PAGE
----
Sunday Times Books LIVE Community Sign up

Login to Sunday Times Books LIVE

Forgotten password?

Forgotten your password?

Enter your username or email address and we'll send you reset instructions

Sunday Times Books LIVE

Two Dogs / Mercury

@ Sunday Times Books LIVE

Adults Only teaser: Q&A with Tiffany Kagure Mugo

11. Tiffany Kagure MugoJoanne Hichens – editor of the Adults Only, the second annual Short.Sharp.Stories Awards anthology – interviews Tiffany Kagure Mugo. Her story “Coming Into Self-Awareness” won the Publisher’s Choice Award for Best New Voice.

Tiffany Kagure Mugo is co-founder of HOLAAfrica and Director of social media consultancy Kagure Konceptions. As a pseudo-academic, she also has had a paper on how sexuality plays out on social media published in Agenda Journal. This is the first story she has written since she stopped writing her mother stories in crayon, and she blogs on the various sites that will agree to host her crazy and sometimes contentious thoughts, such as Mail and Guardian at Thought Leader and Women.

Your story “Coming Into Self-Awareness” is an exuberant discovery of personally gratifying sexuality. What sparked the story?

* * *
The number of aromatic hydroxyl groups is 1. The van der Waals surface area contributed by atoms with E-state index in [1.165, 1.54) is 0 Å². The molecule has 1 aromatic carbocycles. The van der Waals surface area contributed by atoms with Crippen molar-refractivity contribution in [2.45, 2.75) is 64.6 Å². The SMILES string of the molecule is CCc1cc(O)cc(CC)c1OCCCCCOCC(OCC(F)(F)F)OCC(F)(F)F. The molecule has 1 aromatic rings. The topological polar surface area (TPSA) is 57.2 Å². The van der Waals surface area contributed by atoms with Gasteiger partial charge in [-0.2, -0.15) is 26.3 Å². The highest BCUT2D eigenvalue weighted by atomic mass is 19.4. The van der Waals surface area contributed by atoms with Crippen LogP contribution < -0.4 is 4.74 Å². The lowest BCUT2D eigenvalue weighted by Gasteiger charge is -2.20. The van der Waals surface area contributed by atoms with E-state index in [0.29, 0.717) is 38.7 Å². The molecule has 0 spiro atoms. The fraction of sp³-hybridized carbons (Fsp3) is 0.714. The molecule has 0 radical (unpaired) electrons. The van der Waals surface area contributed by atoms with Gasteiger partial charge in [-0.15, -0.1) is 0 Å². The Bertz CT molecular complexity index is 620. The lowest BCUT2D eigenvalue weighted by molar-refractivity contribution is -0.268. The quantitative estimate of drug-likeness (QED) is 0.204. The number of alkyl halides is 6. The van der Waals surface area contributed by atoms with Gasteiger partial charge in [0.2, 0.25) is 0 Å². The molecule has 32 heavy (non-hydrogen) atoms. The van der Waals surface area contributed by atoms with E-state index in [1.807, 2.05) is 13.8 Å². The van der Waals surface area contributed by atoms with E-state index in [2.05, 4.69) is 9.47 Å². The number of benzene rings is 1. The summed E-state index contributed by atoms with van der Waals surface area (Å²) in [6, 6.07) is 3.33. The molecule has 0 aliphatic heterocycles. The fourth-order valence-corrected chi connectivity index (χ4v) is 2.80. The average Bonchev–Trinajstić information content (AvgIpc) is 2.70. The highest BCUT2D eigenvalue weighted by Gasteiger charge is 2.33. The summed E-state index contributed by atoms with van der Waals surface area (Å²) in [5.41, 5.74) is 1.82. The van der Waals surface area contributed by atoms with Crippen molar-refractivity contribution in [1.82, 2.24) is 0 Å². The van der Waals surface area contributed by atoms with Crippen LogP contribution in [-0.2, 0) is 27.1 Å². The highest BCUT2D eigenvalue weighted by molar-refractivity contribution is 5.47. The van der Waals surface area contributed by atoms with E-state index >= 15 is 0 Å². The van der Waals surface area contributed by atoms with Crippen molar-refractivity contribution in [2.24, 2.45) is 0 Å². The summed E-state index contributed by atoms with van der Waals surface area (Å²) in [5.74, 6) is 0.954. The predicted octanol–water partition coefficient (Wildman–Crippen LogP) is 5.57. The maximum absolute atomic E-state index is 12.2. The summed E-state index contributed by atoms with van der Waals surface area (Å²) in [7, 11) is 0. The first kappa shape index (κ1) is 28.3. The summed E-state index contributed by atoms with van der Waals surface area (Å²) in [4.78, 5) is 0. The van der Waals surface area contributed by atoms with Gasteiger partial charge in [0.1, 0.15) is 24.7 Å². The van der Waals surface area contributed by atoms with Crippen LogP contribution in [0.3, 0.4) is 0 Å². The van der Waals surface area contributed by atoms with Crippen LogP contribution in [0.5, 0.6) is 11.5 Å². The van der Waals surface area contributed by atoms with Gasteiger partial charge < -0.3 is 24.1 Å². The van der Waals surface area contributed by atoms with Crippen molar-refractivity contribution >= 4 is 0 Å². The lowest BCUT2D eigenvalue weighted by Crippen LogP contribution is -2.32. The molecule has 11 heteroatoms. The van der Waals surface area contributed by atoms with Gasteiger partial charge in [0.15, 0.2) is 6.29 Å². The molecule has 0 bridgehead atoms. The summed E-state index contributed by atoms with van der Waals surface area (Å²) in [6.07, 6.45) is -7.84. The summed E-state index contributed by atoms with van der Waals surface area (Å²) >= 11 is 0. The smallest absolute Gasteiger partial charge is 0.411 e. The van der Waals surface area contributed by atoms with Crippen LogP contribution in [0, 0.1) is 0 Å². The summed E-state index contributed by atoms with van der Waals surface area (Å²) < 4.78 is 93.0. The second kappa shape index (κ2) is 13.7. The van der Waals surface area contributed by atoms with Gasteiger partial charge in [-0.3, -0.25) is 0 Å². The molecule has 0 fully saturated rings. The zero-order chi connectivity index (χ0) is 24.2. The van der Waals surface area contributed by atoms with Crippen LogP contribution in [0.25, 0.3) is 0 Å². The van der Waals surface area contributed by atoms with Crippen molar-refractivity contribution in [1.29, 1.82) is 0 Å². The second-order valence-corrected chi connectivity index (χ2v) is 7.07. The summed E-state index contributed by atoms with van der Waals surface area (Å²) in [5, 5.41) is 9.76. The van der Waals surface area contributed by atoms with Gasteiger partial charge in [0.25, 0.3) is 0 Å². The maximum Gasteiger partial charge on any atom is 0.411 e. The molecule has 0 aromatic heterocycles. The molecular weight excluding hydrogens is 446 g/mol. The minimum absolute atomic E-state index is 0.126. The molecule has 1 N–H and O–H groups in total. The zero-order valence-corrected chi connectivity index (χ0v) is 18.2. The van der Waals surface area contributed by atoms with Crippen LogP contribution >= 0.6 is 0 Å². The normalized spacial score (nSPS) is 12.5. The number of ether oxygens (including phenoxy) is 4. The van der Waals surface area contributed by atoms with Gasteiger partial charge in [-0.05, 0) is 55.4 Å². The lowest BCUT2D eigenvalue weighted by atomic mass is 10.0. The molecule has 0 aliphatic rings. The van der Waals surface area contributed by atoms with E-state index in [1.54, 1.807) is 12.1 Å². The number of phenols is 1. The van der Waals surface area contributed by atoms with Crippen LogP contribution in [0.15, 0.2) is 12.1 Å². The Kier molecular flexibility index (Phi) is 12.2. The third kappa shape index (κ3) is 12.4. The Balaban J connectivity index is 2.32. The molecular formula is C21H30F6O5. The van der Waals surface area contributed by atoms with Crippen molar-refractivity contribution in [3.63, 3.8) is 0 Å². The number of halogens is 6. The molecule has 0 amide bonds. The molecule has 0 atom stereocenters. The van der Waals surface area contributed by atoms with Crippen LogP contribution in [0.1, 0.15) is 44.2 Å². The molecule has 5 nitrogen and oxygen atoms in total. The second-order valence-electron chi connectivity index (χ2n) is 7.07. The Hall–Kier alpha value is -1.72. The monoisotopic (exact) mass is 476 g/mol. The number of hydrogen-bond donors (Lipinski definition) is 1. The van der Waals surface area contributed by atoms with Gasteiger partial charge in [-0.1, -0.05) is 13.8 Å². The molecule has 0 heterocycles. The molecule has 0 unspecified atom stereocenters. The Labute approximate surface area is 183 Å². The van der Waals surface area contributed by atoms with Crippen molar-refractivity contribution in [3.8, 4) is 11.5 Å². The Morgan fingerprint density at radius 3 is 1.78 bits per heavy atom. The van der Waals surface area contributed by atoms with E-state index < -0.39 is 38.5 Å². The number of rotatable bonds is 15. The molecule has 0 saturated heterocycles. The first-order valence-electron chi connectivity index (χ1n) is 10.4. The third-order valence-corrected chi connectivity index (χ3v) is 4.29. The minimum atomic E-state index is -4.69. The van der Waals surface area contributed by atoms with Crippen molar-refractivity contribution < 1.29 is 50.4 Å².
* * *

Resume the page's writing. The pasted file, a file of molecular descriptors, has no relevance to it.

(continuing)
The story was sparked after many conversations with friends and just random women about the whole idea of “self-love” and after hearing too many “I had my first orgasm in 2013” (after like 7 years of sex) and “he doesn’t really know what he is doing” stories. Much wine and many conversations later, I began to realize that the delay was probably a case of not knowing what you want. So the story was essentially sparked by a series of chardonnay infused ‘ah-hah’ moments during conversations with women about sex.

I enjoyed the subtle references to Africa as ‘Woman’ who needs to discover for herself what she likes and wants. Can you comment on this?

I am a little obsessed with the idea of a powerful re-born Africa, so it is an idea that I try to sneak into everything I do. It is sad to see how we sometimes stumble around on the international stage shouting about “African identity” and “African ways”, but then in the same breath do some very strange self-destructive things. What better to explore this idea than in the safe confines of a story of a woman’s search to climax. It really was just a marrying of the two things that seems to work.

I picked up a wonderful tweet from you: “After telling my mom about the @ShortSharpAward and that the story was erotica she asked what (at 25) I know about sex.” I laughed when I read this. Does your mom still think you don’t know a thing about sex? Has your mom read the story?

My mother has the view that once one is 30 years old or married, suddenly the vaults of sexual knowledge are open to you. Before then, what business do you have knowing about the birds and the bees and the ins and the outs? According to her, the idea that people are having sex at young ages is something as unbelievably ridiculous as unicorns taking pixies for rides in the park. She was not about to engage with the notion that I knew enough about sex to write a story. Needless to say she has not read the story.